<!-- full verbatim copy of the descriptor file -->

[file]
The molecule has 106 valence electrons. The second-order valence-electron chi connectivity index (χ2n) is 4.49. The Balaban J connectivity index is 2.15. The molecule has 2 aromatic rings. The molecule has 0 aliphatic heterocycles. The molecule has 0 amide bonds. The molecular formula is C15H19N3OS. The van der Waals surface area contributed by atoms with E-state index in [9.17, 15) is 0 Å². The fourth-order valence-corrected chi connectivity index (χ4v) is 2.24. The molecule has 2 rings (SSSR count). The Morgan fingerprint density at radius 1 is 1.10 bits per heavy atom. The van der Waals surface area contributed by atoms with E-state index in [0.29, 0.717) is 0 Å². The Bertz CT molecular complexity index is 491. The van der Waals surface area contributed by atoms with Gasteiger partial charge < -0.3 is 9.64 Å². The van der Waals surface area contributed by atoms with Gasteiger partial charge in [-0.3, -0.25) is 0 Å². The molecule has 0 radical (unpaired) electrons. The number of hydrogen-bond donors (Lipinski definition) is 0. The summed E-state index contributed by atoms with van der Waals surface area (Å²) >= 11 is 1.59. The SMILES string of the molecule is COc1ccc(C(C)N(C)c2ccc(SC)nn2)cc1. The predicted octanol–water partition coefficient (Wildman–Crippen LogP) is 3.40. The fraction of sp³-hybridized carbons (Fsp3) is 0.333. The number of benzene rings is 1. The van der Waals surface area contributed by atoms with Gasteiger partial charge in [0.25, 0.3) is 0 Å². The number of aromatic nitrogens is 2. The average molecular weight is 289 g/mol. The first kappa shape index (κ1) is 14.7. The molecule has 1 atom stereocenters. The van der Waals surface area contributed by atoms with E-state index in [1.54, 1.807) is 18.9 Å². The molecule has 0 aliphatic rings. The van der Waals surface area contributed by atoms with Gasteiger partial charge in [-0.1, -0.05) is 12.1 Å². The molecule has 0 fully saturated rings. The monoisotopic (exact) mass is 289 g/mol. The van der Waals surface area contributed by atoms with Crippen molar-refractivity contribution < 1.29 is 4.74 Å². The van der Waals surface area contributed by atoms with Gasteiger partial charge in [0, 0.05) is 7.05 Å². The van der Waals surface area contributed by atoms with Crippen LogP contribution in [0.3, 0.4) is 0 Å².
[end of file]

The molecule has 106 valence electrons. The second-order valence-electron chi connectivity index (χ2n) is 4.49. The Balaban J connectivity index is 2.15. The molecule has 2 aromatic rings. The molecule has 0 aliphatic heterocycles. The molecule has 0 amide bonds. The molecular formula is C15H19N3OS. The van der Waals surface area contributed by atoms with E-state index in [9.17, 15) is 0 Å². The fourth-order valence-corrected chi connectivity index (χ4v) is 2.24. The molecule has 2 rings (SSSR count). The Morgan fingerprint density at radius 1 is 1.10 bits per heavy atom. The van der Waals surface area contributed by atoms with E-state index in [0.29, 0.717) is 0 Å². The Bertz CT molecular complexity index is 491. The van der Waals surface area contributed by atoms with Gasteiger partial charge < -0.3 is 9.64 Å². The van der Waals surface area contributed by atoms with Gasteiger partial charge in [-0.3, -0.25) is 0 Å². The molecule has 0 radical (unpaired) electrons. The number of hydrogen-bond donors (Lipinski definition) is 0. The summed E-state index contributed by atoms with van der Waals surface area (Å²) >= 11 is 1.59. The SMILES string of the molecule is COc1ccc(C(C)N(C)c2ccc(SC)nn2)cc1. The predicted octanol–water partition coefficient (Wildman–Crippen LogP) is 3.40. The fraction of sp³-hybridized carbons (Fsp3) is 0.333. The number of benzene rings is 1. The van der Waals surface area contributed by atoms with Gasteiger partial charge in [0.25, 0.3) is 0 Å². The number of aromatic nitrogens is 2. The average molecular weight is 289 g/mol. The first kappa shape index (κ1) is 14.7. The molecule has 1 atom stereocenters. The van der Waals surface area contributed by atoms with E-state index in [1.54, 1.807) is 18.9 Å². The molecule has 0 aliphatic rings. The van der Waals surface area contributed by atoms with Gasteiger partial charge in [-0.1, -0.05) is 12.1 Å². The molecule has 0 fully saturated rings. The monoisotopic (exact) mass is 289 g/mol. The van der Waals surface area contributed by atoms with Crippen molar-refractivity contribution < 1.29 is 4.74 Å². The van der Waals surface area contributed by atoms with Gasteiger partial charge in [0, 0.05) is 7.05 Å². The van der Waals surface area contributed by atoms with Crippen LogP contribution in [0.3, 0.4) is 0 Å².